This Date in Art History: Born 24 February 1836 – Winslow Homer, an American painter and illustrator: Part I of III.
Below – “An Afterglow”; “Adirondack Lake”; “Apple Picking”; “The Artist’s Studio in an Afternoon Fog”; “At the Window”; “The Blue Boat”; “Boys in a Pasture.”
Musings in Winter: Paulo Coelho
“If you think adventure is dangerous, try routine; it is lethal.”
Below – “Early Evening”; “The Fog Warning”; “The Four-Leaf Clover”; “Girl in a Hammock”; “The Green Hill”; “The Initials”; “Girl in the Orchard.”
This Date in Literary History: Born 24 February 2924 – Harry Weldon Kees, an American poet, painter, literary critic, novelist, playwright, photographer, jazz pianist, short story writer, and filmmaker.
by Weldon Kees
The porchlight coming on again,
Early November, the dead leaves
Raked in piles, the wicker swing
Creaking. Across the lots
A phonograph is playing Ja-Da.
An orange moon. I see the lives
Of neighbors, mapped and marred
Like all the wars ahead, and R.
Insane, B. with his throat cut,
Fifteen years from now, in Omaha.
I did not know them then.
My airedale scratches at the door.
And I am back from seeing Milton Sills
And Doris Kenyon. Twelve years old.
The porchlight coming on again.
Below – Weldon Kees: “Abstraction”
This Date in Art History: Born 24 February 1836 – Winslow Homer, an American painter and illustrator: Part III of III.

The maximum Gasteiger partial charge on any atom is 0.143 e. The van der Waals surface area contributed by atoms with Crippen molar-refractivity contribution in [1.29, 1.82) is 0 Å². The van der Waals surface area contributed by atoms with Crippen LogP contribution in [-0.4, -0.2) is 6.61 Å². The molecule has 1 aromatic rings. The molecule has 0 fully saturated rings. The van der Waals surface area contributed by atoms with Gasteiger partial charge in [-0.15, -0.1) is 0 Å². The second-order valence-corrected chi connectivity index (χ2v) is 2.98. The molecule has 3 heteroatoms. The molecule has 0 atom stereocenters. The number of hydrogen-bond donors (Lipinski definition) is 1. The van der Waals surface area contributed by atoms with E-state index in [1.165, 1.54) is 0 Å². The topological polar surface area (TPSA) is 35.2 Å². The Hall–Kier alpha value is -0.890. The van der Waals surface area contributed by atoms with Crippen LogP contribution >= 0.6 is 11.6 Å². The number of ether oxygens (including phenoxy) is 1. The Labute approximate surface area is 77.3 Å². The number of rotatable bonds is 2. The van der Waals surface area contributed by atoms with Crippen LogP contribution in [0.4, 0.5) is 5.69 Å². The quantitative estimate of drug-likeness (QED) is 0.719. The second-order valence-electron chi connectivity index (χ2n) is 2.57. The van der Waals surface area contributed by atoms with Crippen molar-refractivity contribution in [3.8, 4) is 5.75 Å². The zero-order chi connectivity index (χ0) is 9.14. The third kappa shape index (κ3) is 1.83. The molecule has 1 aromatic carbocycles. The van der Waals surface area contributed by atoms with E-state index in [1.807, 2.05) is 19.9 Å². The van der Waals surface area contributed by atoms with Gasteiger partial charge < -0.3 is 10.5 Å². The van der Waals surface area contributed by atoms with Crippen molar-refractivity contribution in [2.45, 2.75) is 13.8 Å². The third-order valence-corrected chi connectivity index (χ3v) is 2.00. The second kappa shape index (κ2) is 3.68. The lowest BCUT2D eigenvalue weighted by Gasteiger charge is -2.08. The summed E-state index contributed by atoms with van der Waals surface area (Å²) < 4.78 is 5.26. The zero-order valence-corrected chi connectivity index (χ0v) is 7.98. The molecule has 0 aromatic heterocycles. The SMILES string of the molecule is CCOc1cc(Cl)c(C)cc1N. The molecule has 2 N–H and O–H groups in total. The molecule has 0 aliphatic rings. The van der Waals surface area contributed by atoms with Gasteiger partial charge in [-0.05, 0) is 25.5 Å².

Below – “Moonlight”; “An Open Window”; “The Gulf Stream”; “Snap the Whip”; “Sunlight and Shadow”; “Young Woman with a Parasol”; “Morning Glories.”
This Date in Literary History: Born 24 February 1837 – Rosalia de Castro, a Galician poet and writer.
“The Atmosphere is Incandescent”
by Rosalia de Castro
The atmosphere is incandescent;
The fox explores an empty road;
Sick grow the waters
That sparkled in the clear arroyo,
Unfluttered stands the pine
Waiting for fickle winds to blow.
A majesty of silence
Overpowers the meadow;
Only the hum of an insect troubles
The spreading, dripping forest shadow,
Relentless and monotonous
As muffled rattle in a dying throat.
In such a summer the hour of midday
Could as well go
By the name of night, to struggle-weary
Man who has never known
Greater vexation from the vast cares
Of the soul, or from matter’s majestic force.
Would it were winter again! The nights! The cold!
O those old loves of ours so long ago!
Come back to make this fevered blood run fresh,
Bring back your sharp severities and snows
To these intolerable summer sorrows…
Sorrows!…While vine and corn stand thick and gold!
The cold, the heat; the autumn or the spring;
Where, where has delight set up its home?
Beautiful are all seasons to the man
Who shelters happiness within his soul;
But the deserted, orphaned spirit feels
No season smile upon its luckless door.
Below – “Springtime in Washington”; “Starry Night and the Astronauts”; “Red Abstraction”; “Iris, Tulips, Jonquils, and Crocuses”; “Autumn Leaves Fluttering in the Breeze”; “Elysian Fields.”
A Poem for Today
“Dog and Snow”
by Paul S. Piper
Dog sees white. Arctic
light, the bright buzz in the brain
of pure crystal adrenaline. In a flash
he is out the door and across the street
looking for snowshoe hares, caribou, cats.
His wild ancestry ignited, Dog plunges
his nose into snow up to his eyes. He sees
his dreams. Master yells from the front porch
but Dog can’t hear him. Dog hears nothing
except the roar of the wind across the tundra, the ancient
existential cry of wolves, pure, devastating, hungry.
Time for crunchies. Taking many detours, Dog
returns to the porch. Let master think what he
wants. Freedom comes at a price.